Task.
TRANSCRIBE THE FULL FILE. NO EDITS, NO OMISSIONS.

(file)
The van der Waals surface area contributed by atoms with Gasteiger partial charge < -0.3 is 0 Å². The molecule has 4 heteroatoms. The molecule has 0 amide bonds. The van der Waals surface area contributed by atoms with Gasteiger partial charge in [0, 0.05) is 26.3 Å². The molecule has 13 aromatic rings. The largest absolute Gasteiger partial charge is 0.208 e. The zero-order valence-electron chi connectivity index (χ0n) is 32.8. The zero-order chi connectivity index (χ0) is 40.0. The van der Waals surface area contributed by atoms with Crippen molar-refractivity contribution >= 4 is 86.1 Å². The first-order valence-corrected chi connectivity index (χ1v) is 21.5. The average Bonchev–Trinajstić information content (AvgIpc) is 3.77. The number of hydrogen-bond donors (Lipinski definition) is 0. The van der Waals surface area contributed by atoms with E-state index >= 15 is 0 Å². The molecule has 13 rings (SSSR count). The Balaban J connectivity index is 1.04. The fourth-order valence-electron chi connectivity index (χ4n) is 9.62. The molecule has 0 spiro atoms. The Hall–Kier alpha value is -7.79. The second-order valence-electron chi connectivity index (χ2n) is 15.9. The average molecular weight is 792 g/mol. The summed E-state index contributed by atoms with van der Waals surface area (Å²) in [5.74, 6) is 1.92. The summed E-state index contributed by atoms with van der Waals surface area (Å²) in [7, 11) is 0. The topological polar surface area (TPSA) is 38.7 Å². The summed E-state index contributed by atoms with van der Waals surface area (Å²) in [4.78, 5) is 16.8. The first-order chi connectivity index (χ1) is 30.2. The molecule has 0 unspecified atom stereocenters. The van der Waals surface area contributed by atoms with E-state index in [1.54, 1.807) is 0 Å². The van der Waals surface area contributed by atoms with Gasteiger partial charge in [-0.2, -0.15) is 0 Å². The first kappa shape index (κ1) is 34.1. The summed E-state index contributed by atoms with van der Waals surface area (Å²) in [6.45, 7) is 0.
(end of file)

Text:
The van der Waals surface area contributed by atoms with Gasteiger partial charge < -0.3 is 0 Å². The molecule has 4 heteroatoms. The molecule has 0 amide bonds. The van der Waals surface area contributed by atoms with Gasteiger partial charge in [0, 0.05) is 26.3 Å². The molecule has 13 aromatic rings. The largest absolute Gasteiger partial charge is 0.208 e. The zero-order valence-electron chi connectivity index (χ0n) is 32.8. The zero-order chi connectivity index (χ0) is 40.0. The van der Waals surface area contributed by atoms with Crippen molar-refractivity contribution >= 4 is 86.1 Å². The first-order valence-corrected chi connectivity index (χ1v) is 21.5. The average Bonchev–Trinajstić information content (AvgIpc) is 3.77. The number of hydrogen-bond donors (Lipinski definition) is 0. The van der Waals surface area contributed by atoms with E-state index >= 15 is 0 Å². The molecule has 13 rings (SSSR count). The Balaban J connectivity index is 1.04. The fourth-order valence-electron chi connectivity index (χ4n) is 9.62. The molecule has 0 spiro atoms. The Hall–Kier alpha value is -7.79. The second-order valence-electron chi connectivity index (χ2n) is 15.9. The average molecular weight is 792 g/mol. The summed E-state index contributed by atoms with van der Waals surface area (Å²) in [5.74, 6) is 1.92. The summed E-state index contributed by atoms with van der Waals surface area (Å²) in [7, 11) is 0. The topological polar surface area (TPSA) is 38.7 Å². The summed E-state index contributed by atoms with van der Waals surface area (Å²) in [4.78, 5) is 16.8. The first-order chi connectivity index (χ1) is 30.2. The molecule has 0 unspecified atom stereocenters. The van der Waals surface area contributed by atoms with E-state index in [1.54, 1.807) is 0 Å². The van der Waals surface area contributed by atoms with Gasteiger partial charge in [-0.2, -0.15) is 0 Å². The first kappa shape index (κ1) is 34.1. The summed E-state index contributed by atoms with van der Waals surface area (Å²) in [6.45, 7) is 0.